The New Testament Lesson:                                              Romans 4:13-25

13For the promise that he would inherit the world did not come to Abraham or to his descendants through the law but through the righteousness of faith. 14If it is the adherents of the law who are to be the heirs, faith is null and the promise is void. 15For the law brings wrath; but where there is no law, neither is there violation.

16For this reason it depends on faith, in order that the promise may rest on grace and be guaranteed to all his descendants, not only to the adherents of the law but also to those who share the faith of Abraham (for he is the father of all of us, 17as it is written, “I have made you the father of many nations”) — in the presence of the God in whom he believed, who gives life to the dead and calls into existence the things that do not exist. 18Hoping against hope, he believed that he would become “the father of many nations,” according to what was said, “So numerous shall your descendants be.” 19He did not weaken in faith when he considered his own body, which was already as good as dead (for he was about a hundred years old), or when he considered the barrenness of Sarah’s womb. 20No distrust made him waver concerning the promise of God, but he grew strong in his faith as he gave glory to God, 21being fully convinced that God was able to do what he had promised. 22Therefore his faith “was reckoned to him as righteousness.” 23Now the words, “it was reckoned to him,” were written not for his sake alone, 24but for ours also. It will be reckoned to us who believe in him who raised Jesus our Lord from the dead, 25who was handed over to death for our trespasses and was raised for our justification.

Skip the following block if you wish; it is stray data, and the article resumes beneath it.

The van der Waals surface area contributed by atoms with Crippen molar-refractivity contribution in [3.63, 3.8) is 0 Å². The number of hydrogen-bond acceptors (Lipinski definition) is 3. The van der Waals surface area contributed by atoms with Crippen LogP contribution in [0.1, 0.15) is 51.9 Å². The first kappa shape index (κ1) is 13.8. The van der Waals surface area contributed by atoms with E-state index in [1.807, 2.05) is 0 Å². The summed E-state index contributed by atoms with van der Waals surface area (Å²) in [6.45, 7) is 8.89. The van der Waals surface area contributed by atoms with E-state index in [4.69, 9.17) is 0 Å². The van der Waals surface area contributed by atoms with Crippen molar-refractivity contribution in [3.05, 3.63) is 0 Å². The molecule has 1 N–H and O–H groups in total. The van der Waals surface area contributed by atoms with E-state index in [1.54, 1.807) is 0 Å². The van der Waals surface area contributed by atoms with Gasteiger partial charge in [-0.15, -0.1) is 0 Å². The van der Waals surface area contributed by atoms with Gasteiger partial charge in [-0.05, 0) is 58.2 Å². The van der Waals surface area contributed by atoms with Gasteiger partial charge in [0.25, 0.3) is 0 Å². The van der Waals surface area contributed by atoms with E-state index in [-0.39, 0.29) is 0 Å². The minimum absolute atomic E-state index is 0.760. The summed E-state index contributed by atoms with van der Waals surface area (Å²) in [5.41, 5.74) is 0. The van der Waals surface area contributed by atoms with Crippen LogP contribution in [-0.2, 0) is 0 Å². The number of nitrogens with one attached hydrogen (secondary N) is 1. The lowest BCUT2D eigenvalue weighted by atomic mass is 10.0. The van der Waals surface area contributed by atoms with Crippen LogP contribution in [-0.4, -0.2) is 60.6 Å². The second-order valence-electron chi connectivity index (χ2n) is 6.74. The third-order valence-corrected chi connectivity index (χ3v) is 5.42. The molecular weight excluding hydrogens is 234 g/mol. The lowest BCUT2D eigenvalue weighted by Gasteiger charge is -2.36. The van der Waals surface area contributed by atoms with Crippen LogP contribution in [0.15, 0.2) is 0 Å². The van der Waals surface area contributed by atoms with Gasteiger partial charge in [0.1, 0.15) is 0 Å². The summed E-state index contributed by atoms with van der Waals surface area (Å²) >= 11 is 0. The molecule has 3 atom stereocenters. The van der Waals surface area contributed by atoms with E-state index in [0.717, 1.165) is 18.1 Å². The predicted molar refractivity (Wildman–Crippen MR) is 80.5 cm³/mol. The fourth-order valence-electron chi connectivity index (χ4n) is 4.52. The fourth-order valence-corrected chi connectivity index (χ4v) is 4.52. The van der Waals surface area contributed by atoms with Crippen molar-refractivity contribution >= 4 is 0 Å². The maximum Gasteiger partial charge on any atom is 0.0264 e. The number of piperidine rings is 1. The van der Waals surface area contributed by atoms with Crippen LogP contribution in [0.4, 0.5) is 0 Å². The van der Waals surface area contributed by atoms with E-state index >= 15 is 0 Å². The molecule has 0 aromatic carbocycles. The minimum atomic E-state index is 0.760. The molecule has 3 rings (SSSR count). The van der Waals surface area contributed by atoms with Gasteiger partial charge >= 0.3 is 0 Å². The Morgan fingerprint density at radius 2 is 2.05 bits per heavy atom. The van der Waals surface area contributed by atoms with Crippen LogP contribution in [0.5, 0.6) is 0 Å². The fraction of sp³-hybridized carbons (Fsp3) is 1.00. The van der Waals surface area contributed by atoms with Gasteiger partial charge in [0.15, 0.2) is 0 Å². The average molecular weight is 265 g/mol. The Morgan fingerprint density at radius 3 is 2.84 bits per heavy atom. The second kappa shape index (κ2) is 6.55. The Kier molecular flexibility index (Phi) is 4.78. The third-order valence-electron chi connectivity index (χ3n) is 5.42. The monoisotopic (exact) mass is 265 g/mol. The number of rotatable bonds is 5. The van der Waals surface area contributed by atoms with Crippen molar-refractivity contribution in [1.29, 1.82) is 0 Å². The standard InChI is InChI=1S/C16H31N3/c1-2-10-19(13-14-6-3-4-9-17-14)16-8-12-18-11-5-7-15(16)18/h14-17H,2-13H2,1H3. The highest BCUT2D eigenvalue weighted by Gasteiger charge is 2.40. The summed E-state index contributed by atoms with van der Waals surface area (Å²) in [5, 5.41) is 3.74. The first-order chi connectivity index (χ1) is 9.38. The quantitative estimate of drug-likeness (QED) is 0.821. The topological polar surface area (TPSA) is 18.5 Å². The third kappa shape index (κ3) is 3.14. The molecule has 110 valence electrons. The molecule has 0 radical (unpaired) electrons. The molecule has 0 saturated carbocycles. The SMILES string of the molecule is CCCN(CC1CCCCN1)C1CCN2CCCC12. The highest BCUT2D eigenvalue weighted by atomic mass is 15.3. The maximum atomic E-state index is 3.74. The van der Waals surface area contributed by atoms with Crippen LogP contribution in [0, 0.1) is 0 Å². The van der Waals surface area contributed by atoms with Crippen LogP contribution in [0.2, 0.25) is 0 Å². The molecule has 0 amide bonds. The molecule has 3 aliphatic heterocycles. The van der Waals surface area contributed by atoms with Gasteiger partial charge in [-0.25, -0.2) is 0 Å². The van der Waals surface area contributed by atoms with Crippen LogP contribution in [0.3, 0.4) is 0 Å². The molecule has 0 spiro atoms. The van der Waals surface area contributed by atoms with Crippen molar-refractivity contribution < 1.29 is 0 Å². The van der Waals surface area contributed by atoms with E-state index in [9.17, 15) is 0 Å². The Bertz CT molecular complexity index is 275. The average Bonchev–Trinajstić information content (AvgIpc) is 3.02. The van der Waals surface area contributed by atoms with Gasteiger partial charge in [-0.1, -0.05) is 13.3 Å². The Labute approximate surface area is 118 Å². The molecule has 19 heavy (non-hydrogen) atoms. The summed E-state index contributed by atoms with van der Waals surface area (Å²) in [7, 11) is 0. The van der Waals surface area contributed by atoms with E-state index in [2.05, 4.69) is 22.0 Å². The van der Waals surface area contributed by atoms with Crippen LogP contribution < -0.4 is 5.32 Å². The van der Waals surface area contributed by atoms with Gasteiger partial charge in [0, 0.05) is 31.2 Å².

LEM:           The Word of the Lord.

Celebrant:    Thanks be to God.


 Gradual Hymn: The Glory of These Forty Days                                           Hymnal 1982 #143

The glory of these forty days

we celebrate with songs of praise;

for Christ, through whom all things were made,

himself has fasted and has prayed.


Alone and fasting Moses saw

the loving God who gave the law;

and to Elijah, fasting, came

the steeds and chariots of flame.


The Gospel:                                                                      Mark 8:31-38

Then, all standing, the Deacon or a Priest reads the Gospel, first saying


Celebrant:       The Holy Gospel of our Lord Jesus Christ according to Mark.

LEM:              Glory to you, Lord Christ.


31Then he began to teach them that the Son of Man must undergo great suffering, and be rejected by the elders, the chief priests, and the scribes, and be killed, and after three days rise again. 32He said all this quite openly. And Peter took him aside and began to rebuke him. 33But turning and looking at his disciples, he rebuked Peter and said, “Get behind me, Satan! For you are setting your mind not on divine things but on human things.”

34He called the crowd with his disciples, and said to them, “If any want to become my followers, let them deny themselves and take up their cross and follow me. 35For those who want to save their life will lose it, and those who lose their life for my sake, and for the sake of the gospel, will save it. 36For what will it profit them to gain the whole world and forfeit their life? 37Indeed, what can they give in return for their life? 38Those who are ashamed of me and of my words in this adulterous and sinful generation, of them the Son of Man will also be ashamed when he comes in the glory of his Father with the holy angels.”


Priest:      The Gospel of the Lord.

LEM:       Praise to you, Lord Christ.


 The Sermon: “Remember, Remember”[2]

(The printed sermon text may differ from the spoken sermon)